The New York Times’ Defense of Antidepressants | Psychology Today

Posted on July 11, 2011

Very often there is nothing to be added in the way of commentary to an article.

This is one of those times.

Scientific Journalist, Robert Whitaker continues to question those who defend and don’t question the reality of the risks associated with the use and dependence on these drugs or the evidence that questions the dated biomedical model and paradigm of human distress as a disease.

An excerpt from this piece:

Today, the New York Times published an op-ed essay by Peter Kramer titled “In Defense of Antidepressants” on the front page of its Sunday Review section.

In Anatomy of an Epidemic, I wrote about the need for our society to have an honest discussion about the merits of psychiatric medications, and in his essay, Dr. Kramer suggests that he took up his pen in response to recent “debunkings” of the drugs. In particular, he noted the “especially high-profile debunking” that occurred last month in the New York Review of Books when “Marcia Angell, former editor in chief of the New England Journal of Medicine, favorably entertained the premise that ‘psychoactive drugs are useless.’ ” My book Anatomy of an Epidemic was one of three reviewed by Dr. Angell, and as I wrote in Anatomy, I think what our society desperately needs is an honest discussion about what science is telling us about the merits of psychiatric medications. As such, it seems worthwhile to look at Dr. Kramer’s essay in that light.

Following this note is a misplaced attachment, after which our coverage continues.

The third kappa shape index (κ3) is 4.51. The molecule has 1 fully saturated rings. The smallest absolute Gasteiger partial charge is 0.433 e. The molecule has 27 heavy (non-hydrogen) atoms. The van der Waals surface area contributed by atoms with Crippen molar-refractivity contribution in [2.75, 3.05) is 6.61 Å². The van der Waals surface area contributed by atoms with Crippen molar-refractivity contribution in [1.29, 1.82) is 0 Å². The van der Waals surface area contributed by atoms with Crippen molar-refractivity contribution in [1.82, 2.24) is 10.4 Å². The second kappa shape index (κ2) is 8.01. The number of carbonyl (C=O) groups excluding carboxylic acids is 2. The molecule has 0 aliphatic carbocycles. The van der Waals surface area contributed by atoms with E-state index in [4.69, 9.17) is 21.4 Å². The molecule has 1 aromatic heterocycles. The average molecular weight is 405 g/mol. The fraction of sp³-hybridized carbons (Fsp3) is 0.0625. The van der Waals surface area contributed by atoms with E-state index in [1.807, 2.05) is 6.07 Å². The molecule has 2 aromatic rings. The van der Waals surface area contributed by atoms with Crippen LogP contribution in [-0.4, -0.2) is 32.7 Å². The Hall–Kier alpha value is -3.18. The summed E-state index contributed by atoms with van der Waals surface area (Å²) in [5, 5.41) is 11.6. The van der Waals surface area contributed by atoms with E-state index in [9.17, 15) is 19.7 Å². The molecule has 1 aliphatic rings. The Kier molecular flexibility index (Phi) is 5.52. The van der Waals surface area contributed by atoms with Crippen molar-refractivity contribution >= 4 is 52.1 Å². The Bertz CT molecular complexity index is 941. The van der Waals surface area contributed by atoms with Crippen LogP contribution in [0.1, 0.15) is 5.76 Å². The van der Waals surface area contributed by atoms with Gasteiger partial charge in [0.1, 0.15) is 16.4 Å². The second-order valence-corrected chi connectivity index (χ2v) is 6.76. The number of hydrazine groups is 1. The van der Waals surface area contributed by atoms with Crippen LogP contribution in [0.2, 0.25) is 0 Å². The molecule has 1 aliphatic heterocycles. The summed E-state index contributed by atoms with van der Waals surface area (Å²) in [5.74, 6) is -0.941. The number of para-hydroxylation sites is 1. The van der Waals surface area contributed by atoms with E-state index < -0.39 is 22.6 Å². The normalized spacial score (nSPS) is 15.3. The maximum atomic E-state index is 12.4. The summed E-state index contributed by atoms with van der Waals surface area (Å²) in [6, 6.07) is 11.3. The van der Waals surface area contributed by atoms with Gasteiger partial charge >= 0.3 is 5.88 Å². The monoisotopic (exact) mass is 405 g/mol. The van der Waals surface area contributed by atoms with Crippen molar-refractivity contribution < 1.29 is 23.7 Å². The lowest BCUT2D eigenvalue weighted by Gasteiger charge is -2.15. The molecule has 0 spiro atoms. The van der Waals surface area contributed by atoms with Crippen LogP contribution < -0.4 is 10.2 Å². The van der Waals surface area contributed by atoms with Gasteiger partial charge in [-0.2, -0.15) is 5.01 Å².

Here is the question that we need to ask ourselves: Does the essay further public understanding of what science is telling us about the merits of antidepressants? Or does it rely on a misrepresentation of the science in order to protect the image of the drugs?

You can read this article and link to the New York Times article in question here: The New York Times’ Defense of Antidepressants | Psychology Today.

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